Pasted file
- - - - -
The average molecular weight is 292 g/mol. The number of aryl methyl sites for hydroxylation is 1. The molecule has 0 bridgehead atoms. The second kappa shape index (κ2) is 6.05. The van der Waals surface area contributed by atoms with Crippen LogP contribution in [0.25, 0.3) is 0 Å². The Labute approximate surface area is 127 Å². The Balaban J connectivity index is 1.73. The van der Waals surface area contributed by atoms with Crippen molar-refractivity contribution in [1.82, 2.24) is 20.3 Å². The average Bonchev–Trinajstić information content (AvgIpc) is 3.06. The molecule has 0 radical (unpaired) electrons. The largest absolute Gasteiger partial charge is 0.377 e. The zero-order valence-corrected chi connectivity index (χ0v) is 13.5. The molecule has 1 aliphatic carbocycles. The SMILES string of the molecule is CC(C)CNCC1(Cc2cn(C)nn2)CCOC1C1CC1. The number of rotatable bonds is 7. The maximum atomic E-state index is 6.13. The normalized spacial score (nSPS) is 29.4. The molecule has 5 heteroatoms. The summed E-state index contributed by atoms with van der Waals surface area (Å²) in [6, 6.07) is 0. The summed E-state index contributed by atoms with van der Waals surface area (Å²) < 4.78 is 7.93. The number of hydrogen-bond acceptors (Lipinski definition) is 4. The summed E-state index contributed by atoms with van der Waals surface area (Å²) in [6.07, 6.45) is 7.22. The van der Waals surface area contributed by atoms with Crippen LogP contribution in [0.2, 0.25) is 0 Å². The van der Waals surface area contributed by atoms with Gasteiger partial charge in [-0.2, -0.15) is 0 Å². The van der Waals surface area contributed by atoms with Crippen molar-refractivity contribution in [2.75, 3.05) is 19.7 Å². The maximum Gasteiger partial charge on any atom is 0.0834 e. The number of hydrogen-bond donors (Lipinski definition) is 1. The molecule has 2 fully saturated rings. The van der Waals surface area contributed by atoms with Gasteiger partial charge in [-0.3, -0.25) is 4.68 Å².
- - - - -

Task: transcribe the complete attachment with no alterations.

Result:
The average molecular weight is 292 g/mol. The number of aryl methyl sites for hydroxylation is 1. The molecule has 0 bridgehead atoms. The second kappa shape index (κ2) is 6.05. The van der Waals surface area contributed by atoms with Crippen LogP contribution in [0.25, 0.3) is 0 Å². The Labute approximate surface area is 127 Å². The Balaban J connectivity index is 1.73. The van der Waals surface area contributed by atoms with Crippen molar-refractivity contribution in [1.82, 2.24) is 20.3 Å². The average Bonchev–Trinajstić information content (AvgIpc) is 3.06. The molecule has 0 radical (unpaired) electrons. The largest absolute Gasteiger partial charge is 0.377 e. The zero-order valence-corrected chi connectivity index (χ0v) is 13.5. The molecule has 1 aliphatic carbocycles. The SMILES string of the molecule is CC(C)CNCC1(Cc2cn(C)nn2)CCOC1C1CC1. The number of rotatable bonds is 7. The maximum atomic E-state index is 6.13. The normalized spacial score (nSPS) is 29.4. The molecule has 5 heteroatoms. The summed E-state index contributed by atoms with van der Waals surface area (Å²) in [6, 6.07) is 0. The summed E-state index contributed by atoms with van der Waals surface area (Å²) < 4.78 is 7.93. The number of hydrogen-bond acceptors (Lipinski definition) is 4. The summed E-state index contributed by atoms with van der Waals surface area (Å²) in [6.07, 6.45) is 7.22. The van der Waals surface area contributed by atoms with Crippen LogP contribution in [0.2, 0.25) is 0 Å². The van der Waals surface area contributed by atoms with Gasteiger partial charge in [-0.2, -0.15) is 0 Å². The van der Waals surface area contributed by atoms with Crippen molar-refractivity contribution in [2.75, 3.05) is 19.7 Å². The maximum Gasteiger partial charge on any atom is 0.0834 e. The number of hydrogen-bond donors (Lipinski definition) is 1. The molecule has 2 fully saturated rings. The van der Waals surface area contributed by atoms with Gasteiger partial charge in [-0.3, -0.25) is 4.68 Å².